Super Bowl weekend. Why is it called football? Basic terminology.

January 30, 2014 § 4 Comments

Dear colleagues:

This weekend the United States will hold a very American event; In fact, it is the most watched TV event in our country and for all practical purposes the day when the game is played is an unofficial holiday that happens to be more popular than most holidays on the official calendar.   I am referring to the Super Bowl: The national professional football championship game in the United States of America; and by the way, it is not football… at least not THAT football played in the rest of the world.  This incredibly popular sport in the United States is known abroad as “American football,” and even this designation seems troublesome to many who have watched a little American football and do not understand it very well.  Although it is mainly played holding a ball, the sport is known in the United States as football for two reasons:  (1) Because this American-born sport comes from “rugby football” (now rugby) that in many ways came from soccer (football outside the United States) and (2) Because it is football, but it is not British organized football, which at the time of the invention of American football was called “association football” and was later known by the second syllable of the word “association”“socc” which mutated into “soccer.”  You now understand where the name came from, but is it really football? For Americans it is. Keep in mind that all other popular team sports in the United States are played with your hands or a stick (baseball, basketball and ice hockey). The only sport in the United States where points can be scored by kicking the ball is (American) football. So you see, even though most of the time the ball is carried by hand or caught with your hands, there are times when a team scores or defends field position by kicking or punting the football.   Now, why is all this relevant to us as interpreters?   Because if you interpret from American English you are likely to run into speakers who will talk about the Super Bowl, football in general, or will use examples taken from this very popular sport in the U.S.

On Sunday, most Americans will gather in front of the TV set to watch the National Football Conference champion Seattle Seahawks battle the American Football Conference champion Denver Broncos for the Vince Lombardi Trophy (official name of the trophy given to the team that wins the Super Bowl) which incidentally is a trophy in the shape of a football, not a bowl.  It is because the game was not named after a trophy, it was named after a tradition.  There are two football levels in the United States: college football played by amateur students, and professional football.  College football is older than pro-football and for many decades the different college champions were determined by playing invitational football games at the end of the college football season on New Year’s Day.  These games were called (and still are) “Bowls.”  You may have heard of the Rose Bowl, Cotton Bowl, Orange Bowl, Sugar Bowl, and many others.  When a professional football game was created to determine the over-all champion between the champions of the American and National Conferences, it was just natural (and profitable) to call it the “Super Bowl.”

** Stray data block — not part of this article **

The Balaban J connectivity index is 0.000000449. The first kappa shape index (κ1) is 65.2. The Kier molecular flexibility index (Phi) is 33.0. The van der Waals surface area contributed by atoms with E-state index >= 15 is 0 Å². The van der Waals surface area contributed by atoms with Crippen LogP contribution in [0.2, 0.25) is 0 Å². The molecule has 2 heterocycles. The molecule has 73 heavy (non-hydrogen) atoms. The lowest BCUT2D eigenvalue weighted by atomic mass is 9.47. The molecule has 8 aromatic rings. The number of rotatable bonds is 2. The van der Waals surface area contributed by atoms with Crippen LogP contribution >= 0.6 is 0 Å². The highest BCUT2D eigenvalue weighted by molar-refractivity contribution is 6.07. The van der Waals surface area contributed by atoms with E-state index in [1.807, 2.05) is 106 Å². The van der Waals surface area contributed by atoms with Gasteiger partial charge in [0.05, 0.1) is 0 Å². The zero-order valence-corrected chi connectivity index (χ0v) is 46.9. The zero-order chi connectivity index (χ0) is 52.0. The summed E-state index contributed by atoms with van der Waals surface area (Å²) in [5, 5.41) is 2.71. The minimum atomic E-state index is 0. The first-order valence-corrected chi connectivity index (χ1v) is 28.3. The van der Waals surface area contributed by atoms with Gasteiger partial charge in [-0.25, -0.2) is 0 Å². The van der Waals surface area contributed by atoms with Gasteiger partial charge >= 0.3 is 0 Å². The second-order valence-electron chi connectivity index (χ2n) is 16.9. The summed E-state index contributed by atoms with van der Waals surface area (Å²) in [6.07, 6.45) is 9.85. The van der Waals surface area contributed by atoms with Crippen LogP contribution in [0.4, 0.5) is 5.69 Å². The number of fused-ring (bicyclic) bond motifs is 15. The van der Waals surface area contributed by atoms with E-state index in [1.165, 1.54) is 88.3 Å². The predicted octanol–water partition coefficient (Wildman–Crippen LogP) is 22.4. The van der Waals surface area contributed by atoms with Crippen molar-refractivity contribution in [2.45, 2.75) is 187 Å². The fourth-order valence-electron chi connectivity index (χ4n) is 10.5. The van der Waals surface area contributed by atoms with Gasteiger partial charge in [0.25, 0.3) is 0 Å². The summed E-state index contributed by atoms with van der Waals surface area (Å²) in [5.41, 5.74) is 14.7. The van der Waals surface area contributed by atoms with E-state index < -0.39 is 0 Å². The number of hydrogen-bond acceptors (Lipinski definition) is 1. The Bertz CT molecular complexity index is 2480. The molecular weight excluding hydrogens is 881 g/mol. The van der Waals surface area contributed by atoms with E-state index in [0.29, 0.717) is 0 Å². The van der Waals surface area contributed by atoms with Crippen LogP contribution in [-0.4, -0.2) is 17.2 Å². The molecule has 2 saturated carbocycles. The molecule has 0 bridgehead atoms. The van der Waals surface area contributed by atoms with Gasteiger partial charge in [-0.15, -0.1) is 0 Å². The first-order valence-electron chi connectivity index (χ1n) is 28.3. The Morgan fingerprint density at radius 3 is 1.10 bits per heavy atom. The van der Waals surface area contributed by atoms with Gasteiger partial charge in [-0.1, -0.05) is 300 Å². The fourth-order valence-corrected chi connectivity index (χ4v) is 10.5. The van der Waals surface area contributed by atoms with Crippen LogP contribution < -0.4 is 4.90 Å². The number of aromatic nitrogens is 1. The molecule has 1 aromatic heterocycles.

The game itself will be played in New Jersey (outside New York City) where the temperature is expected to be the lowest in Super Bowl history, and the two teams come from small media markets in the United States; however, there will be millions watching the match, and there will be hundreds of millions spent on TV commercials during the game.

Below I have included a basic glossary of English<>Spanish football terms that may be useful to you, particularly those of you who do escort, diplomatic, and conference interpreting from American English to Mexican Spanish.  “American” football is very popular in Mexico (where they have college football) Eventually, many of you will face situations where two people will discuss the Super Bowl; as you are interpreting somebody will tell a football story during a presentation; or you may end up at a TV or radio studio doing the simultaneous interpretation of a football game for your own or another foreign market.

The following glossary does not cover every term in football; it includes terms that are very common, and in cases where there were several translations of a football term I selected the term used in Mexico by the Mexican media that covers the sport.

 

ENGLISH

SPANISH